Preparation It is important to ensure that you are well prepared for each interview you attend. Not only will you be more knowledgeable but you will also be more relaxed and confident. Do some research about the organisation that is interviewing you which will help you ask some intelligent questions. Company brochures, annual reports, websites and back issues of the trade press are all good sources of information.
It is useful to know:
• how strong is the potential for future growth;
• how does the company compare to others in the industry and its competitors;
• annual growth in sales / turnover for the past 5 years;
• the organization structure and how could this effect your promotional path;
• what developments have occurred recently;
• Location of offices, company size and number of branches.
This knowledge will not only allow you to demonstrate your interest in the company but will also help you decide if it is going to suit you.
Your preparation should also include ensuring you know the interviewer's full name, the correct pronunciation and their title together with the time and location of your interview. Arriving late always creates a bad impression so plan your journey well and allow sufficient time for heavy traffic, bad weather and parking.
Making the Best Appearance
Aim to arrive at least 10 minutes early to ensure you have time to freshen up and be aware that the interview begins when you arrive at the reception and finishes when you leave the premises.
Receptionists and secretarial staff are often asked to give their opinions on jobseekers so creating a good impression from the start As always an interviewer's first impression of you is important. You should dress smartly and appropriately for the company concerned. If possible visit the job site before your interview and get an idea of how other members of the workforce are dressing.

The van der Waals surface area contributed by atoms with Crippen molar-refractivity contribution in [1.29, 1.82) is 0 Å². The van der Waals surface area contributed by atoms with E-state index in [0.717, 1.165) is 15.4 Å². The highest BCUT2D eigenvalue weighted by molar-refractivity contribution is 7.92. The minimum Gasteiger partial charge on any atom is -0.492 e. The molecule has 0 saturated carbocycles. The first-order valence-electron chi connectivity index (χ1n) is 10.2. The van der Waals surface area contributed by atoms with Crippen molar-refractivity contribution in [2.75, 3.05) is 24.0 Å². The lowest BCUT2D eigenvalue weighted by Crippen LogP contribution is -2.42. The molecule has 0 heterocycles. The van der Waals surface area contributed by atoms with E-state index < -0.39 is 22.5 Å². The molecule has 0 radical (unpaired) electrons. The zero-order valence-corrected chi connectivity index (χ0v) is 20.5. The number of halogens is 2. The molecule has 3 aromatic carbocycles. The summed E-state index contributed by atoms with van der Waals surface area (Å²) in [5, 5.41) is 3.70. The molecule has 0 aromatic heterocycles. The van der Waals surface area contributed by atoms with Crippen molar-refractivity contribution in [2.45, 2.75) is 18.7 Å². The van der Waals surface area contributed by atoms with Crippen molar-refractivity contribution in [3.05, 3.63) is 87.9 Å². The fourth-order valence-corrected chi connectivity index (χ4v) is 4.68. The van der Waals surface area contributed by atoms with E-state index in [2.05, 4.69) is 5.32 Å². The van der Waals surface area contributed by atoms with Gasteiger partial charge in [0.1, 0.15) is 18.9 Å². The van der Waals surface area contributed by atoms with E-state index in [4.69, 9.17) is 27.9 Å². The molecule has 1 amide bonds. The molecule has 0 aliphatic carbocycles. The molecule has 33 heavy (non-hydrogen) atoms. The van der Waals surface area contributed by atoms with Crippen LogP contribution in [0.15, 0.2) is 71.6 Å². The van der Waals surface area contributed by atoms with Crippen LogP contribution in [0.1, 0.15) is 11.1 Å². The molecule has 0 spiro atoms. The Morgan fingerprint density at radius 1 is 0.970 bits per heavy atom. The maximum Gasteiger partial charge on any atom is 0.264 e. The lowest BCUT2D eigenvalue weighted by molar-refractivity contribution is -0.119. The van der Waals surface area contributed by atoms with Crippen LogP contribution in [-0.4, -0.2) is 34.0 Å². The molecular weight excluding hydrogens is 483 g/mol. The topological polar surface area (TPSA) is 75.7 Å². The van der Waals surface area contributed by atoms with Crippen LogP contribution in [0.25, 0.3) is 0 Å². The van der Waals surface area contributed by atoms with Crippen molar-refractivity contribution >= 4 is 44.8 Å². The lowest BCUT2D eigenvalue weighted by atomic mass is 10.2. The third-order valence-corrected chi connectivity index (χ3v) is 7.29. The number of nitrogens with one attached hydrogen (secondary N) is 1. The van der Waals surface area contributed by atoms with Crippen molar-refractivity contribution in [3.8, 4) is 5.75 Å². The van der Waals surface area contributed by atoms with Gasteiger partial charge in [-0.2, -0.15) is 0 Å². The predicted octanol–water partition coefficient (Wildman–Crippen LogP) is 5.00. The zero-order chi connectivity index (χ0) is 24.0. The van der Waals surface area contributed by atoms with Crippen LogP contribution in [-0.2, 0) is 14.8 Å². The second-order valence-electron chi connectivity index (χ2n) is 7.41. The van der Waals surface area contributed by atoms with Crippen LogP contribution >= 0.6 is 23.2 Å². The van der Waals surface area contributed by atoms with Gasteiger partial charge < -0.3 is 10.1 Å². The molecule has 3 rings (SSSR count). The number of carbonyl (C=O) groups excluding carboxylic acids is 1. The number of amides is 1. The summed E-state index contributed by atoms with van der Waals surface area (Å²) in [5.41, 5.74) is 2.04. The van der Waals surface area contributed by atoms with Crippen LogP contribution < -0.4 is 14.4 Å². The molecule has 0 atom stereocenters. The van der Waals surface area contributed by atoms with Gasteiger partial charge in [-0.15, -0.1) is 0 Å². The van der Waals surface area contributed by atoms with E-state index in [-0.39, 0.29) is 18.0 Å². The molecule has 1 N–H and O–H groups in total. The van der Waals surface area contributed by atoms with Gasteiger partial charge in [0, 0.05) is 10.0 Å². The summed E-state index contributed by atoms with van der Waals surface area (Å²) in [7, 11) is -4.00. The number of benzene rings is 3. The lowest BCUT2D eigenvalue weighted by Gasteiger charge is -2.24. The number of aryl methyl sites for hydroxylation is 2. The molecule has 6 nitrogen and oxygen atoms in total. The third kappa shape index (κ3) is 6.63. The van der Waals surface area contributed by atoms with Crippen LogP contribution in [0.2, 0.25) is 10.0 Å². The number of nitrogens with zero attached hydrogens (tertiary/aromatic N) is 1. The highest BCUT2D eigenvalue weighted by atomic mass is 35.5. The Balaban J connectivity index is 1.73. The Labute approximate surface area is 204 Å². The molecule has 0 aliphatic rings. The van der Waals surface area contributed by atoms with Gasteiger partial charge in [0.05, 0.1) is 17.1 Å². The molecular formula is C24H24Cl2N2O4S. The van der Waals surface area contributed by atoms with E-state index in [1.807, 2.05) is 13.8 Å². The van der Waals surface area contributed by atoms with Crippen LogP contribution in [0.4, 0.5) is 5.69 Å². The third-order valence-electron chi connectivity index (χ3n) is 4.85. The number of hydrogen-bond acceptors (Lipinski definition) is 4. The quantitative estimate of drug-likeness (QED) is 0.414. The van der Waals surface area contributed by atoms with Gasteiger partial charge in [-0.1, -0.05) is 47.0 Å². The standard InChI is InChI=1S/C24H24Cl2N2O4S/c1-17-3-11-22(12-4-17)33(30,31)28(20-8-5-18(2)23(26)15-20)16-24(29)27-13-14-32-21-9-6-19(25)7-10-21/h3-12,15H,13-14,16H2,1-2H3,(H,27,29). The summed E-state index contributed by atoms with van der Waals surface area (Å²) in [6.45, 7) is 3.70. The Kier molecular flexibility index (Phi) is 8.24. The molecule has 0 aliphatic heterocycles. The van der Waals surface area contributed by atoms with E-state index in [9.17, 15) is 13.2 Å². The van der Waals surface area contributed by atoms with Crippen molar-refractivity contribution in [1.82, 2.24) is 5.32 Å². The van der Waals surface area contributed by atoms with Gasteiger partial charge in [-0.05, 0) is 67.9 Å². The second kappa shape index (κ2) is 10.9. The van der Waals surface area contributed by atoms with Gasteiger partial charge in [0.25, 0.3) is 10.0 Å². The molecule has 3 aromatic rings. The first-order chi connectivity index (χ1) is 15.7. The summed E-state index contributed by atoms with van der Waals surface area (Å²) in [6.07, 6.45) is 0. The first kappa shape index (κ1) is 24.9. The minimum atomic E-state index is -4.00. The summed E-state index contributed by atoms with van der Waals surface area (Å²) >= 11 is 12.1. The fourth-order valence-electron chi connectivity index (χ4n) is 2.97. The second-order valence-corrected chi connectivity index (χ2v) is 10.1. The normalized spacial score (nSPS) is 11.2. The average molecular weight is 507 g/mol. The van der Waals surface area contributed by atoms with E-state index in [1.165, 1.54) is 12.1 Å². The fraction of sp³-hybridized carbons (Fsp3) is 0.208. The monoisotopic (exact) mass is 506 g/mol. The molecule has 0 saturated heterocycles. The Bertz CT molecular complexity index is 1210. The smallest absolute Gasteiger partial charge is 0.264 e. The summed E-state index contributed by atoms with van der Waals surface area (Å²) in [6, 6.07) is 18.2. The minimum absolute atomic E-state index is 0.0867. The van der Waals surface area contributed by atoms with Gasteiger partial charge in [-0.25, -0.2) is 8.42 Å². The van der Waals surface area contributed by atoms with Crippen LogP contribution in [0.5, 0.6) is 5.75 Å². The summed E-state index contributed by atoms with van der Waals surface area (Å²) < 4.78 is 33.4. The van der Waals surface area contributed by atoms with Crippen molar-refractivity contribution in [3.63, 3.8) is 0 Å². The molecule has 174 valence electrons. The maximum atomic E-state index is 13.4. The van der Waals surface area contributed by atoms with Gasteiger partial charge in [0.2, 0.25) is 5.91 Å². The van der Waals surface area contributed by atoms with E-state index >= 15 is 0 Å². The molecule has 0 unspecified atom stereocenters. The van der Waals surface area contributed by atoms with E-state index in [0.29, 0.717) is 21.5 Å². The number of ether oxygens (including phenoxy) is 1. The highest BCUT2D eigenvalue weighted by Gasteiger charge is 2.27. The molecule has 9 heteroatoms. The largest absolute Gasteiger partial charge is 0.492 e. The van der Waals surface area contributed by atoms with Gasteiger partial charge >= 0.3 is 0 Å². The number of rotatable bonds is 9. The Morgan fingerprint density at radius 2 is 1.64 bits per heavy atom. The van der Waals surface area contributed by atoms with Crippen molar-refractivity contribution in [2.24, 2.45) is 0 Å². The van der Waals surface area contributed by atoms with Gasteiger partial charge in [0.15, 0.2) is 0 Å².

Ensure that you walk into your interview confidently with your head up, a smile on your face and a positive attitude. Shake the interviewer's hand firmly and maintain eye contact with them throughout your interview.
The type of questions you will be asked will vary from position to position and may depend on whether the position is temporary or permanent. In an interview for a temporary position more emphasis will be placed on past experience and the ability to complete the task at hand, whilst for a permanent post the interviewer will wish to find out more about your background and how it will fit into the organisation and what your career objectives and aims are.
Try to avoid yes or no answers. You should keep things concise but give something back by explaining things wherever possible. Remember that every interview is a two-way street. Always prepare a few questions of your own as you need to evaluate the employer as much as they need to evaluate you. Don't bombard them with your knowledge of their company but ensure the interviewer is impressed as it will show that you have given serious thought to joining their organisation. When explaining your reason for leaving your present or former employers, limit your comments to those necessary to explain your rationale and avoid making any derogatory remarks.
After the Interview
Afterwards make a note of everything you need to remember. This may include the name of the interviewer, the date you expect to hear back from the company and any questions you were unable to answer.
Consider all job offers carefully and make certain that you want the position. It is important to think back to your reasons for wanting to move and ensure the prospective post will satisfy those requirements.
Even if you are unsuccessful, use what you have learned from the interview to help you prepare for the next one. Look at what went well and what needs improving and work at making each interview better than the last.